Iowa Association of Area Agencies on Aging Releases COVID-19 Report and Policy Agenda

Iowa’s 89th General Assembly convened on January 11, 2021. This legislative session requires Iowa’s elected officials to genuinely recognize the value of older Iowans in policy deliberations. Iowans over the age of 65 make up the largest voting block in Iowa (78.5%) (1). Additionally, the number of Iowans over the age of 65 will increase from 17% to 20% in the coming years. In a time when 93% of Iowa COVID-19 pandemic deaths are of individuals over the age of 60 (2), as of this writing, older Iowan health and safety must be a priority. Iowa’s aging network of Area Agencies on Aging has rapidly responded to the pandemic through operational changes to services and programs as well as through advocacy. Today, the Iowa Association of Area Agencies on Aging (i4a) releases its COVID-19 Report and 2021 Policy Agenda to encourage Iowa’s elected officials to ensure that vulnerable older Iowans, individuals with disabilities, and family caregivers are protected, safe, and healthy in their communities.

COVID-19 Report

Iowa’s Area Agencies on Aging (AAAs) rapidly responded to the pandemic through operational changes that ensured the safety of those receiving services. The AAAs immediately closed congregate meal sites and quickly moved to innovative, safe approaches for delivering meals to the homes of older Iowans. Community collaborations with local restaurants, grocers, and food banks were enhanced to maximize responsiveness to the needs of those served by AAAs. Most of the day-to-day operations and services were delivered virtually. Iowa’s AAAs received requests for services in 97 of Iowa’s 99 counties representing a 35% increase in calls for help.

While it is imperative to minimize the risk of exposure to COVID-19 for older Iowans, it is also known that social isolation increases the experience of loneliness and, therefore, increases the risk for elder abuse and negative mental and physical health outcomes. Between April and November 2020, Iowa’s AAAs responded to nearly 290 referrals to address elder abuse concerns. Referrals were primarily due to concerns of self-neglect, financial exploitation, and a need for financial assistance. The increased vulnerability of elder abuse of older Iowans during the pandemic must be addressed during this legislative session.

Elder Justice

Iowa’s legislature had the opportunity to strengthen the protection of older Iowans from elder abuse during last year’s session through Senate File 2341 (SF2341; see i4a’s advocacy alert). This legislation did not pass out of committee. Senate File 2341 would have criminalized elder abuse and provided civil relief for older Iowans who have been victimized. Iowa’s aging network supports the reintroduction of this legislation and urges legislators to take seriously the need for older Iowans to be protected from exploitation and abuse. This must happen this year because the pandemic has provided space for increased scams that exploit older Iowans who are vulnerable due to social isolation. The aging network has advocated for stronger elder justice support during the past three years. Passing this legislation will show the value of older Iowans to elected officials. Valuing older Iowans also comes in the form of ensuring that baseline funding remains in place to reduce risks of elder abuse and access to services through the Area Agencies on Aging.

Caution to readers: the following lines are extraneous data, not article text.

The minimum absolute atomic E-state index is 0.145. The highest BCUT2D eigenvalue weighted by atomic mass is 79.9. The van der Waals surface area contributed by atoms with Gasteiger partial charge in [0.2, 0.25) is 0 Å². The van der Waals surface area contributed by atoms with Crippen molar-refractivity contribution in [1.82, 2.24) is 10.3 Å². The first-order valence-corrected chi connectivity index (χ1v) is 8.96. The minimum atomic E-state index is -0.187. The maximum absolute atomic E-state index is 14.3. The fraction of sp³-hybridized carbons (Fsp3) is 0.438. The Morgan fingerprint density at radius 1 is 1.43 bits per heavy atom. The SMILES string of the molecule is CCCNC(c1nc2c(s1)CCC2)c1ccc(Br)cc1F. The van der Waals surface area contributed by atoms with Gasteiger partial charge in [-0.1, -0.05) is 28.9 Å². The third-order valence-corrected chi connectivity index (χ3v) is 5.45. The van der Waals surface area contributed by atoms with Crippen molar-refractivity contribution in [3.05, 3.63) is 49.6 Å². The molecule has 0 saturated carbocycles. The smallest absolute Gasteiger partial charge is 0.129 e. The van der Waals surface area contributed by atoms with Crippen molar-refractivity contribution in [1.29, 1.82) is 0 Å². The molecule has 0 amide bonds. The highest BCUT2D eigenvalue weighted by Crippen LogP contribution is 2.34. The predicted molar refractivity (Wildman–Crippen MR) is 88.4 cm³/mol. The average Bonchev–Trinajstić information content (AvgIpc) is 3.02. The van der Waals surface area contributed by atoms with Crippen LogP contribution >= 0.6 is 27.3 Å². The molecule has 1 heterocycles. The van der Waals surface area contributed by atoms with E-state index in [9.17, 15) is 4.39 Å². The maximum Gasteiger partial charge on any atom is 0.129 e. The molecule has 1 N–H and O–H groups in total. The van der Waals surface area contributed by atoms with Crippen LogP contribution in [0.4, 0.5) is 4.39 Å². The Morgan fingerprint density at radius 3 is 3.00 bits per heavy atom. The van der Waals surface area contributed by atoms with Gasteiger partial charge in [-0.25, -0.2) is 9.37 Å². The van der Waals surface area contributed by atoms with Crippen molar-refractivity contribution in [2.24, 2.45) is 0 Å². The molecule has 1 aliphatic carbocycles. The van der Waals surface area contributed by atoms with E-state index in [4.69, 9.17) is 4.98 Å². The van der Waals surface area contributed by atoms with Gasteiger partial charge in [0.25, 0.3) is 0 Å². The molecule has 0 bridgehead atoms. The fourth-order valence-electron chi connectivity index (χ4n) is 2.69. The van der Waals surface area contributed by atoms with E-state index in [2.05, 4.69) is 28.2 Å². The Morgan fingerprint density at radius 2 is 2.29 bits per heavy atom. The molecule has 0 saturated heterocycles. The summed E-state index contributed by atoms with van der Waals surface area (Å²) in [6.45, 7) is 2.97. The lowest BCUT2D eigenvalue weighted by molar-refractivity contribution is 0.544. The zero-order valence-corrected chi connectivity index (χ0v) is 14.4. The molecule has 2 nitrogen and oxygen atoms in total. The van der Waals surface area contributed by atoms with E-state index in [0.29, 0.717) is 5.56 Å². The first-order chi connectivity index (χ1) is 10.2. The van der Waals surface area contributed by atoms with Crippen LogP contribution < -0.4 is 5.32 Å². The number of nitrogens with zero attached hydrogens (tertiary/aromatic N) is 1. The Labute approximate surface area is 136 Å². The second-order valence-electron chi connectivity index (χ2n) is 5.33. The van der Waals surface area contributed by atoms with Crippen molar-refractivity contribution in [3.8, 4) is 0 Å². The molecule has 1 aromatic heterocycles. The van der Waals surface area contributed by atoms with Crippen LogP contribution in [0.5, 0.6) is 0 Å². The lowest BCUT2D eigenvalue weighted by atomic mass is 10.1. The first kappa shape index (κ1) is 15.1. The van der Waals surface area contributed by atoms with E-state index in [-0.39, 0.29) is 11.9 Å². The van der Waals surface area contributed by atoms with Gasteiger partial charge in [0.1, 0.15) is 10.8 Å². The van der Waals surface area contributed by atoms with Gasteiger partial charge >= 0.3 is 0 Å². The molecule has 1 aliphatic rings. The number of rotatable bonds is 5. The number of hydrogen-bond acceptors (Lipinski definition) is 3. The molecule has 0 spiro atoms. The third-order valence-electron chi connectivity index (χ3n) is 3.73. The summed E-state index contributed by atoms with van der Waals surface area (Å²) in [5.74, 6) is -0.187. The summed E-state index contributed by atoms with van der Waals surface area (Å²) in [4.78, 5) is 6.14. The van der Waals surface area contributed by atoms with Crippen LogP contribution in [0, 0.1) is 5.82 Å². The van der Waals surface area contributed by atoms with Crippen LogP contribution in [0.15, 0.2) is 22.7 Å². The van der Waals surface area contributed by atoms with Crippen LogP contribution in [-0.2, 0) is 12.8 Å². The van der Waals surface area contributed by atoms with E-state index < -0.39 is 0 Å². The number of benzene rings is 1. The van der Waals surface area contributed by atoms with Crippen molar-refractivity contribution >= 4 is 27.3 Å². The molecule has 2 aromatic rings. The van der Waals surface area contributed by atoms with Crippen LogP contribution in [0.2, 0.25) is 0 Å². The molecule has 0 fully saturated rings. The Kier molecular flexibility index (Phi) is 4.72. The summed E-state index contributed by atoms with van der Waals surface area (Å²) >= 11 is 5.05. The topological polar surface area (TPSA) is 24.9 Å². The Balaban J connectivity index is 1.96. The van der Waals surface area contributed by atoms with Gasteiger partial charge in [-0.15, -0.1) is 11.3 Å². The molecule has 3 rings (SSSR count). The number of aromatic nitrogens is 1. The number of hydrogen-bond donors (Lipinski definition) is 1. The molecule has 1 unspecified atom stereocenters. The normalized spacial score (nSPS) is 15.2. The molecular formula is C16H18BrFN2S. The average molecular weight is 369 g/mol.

Funding Area Agencies on Aging

Iowa’s Area Agencies on Aging provided access to home and community-based services for older Iowans, individuals with disabilities, and family caregivers before the pandemic and will be here to serve older Iowans post-pandemic. The aging network advocated at the federal level in partnership with the National Association of Area Agencies on Aging to ensure that funding was provided to meet the needs of older adults during the pandemic. Advocacy efforts resulted in approximately $12 million in federal funding support that helped address pandemic-related safety issues for older Iowans. This funding is time-limited and post-pandemic demand for services will grow as Iowa’s population ages. We cannot neglect the aging network’s value in its ability to support rapid response to community-health needs of Iowans. An additional $1,000,000 in funding support to Elderly Services will aid in addressing increased elder abuse and prevention programs as well as other programs that help older Iowans, individuals with disabilities, and family caregivers with supports and services needed to maintain safety and independence in their homes and communities.

References (including policy agenda)
  1. State Data Center of Iowa & Iowa Department on Aging (2020). Older Iowans: 2020.
  2. State of Iowa (2020). Iowa COVID-19 in Iowa. Retrieved January 11, 2021

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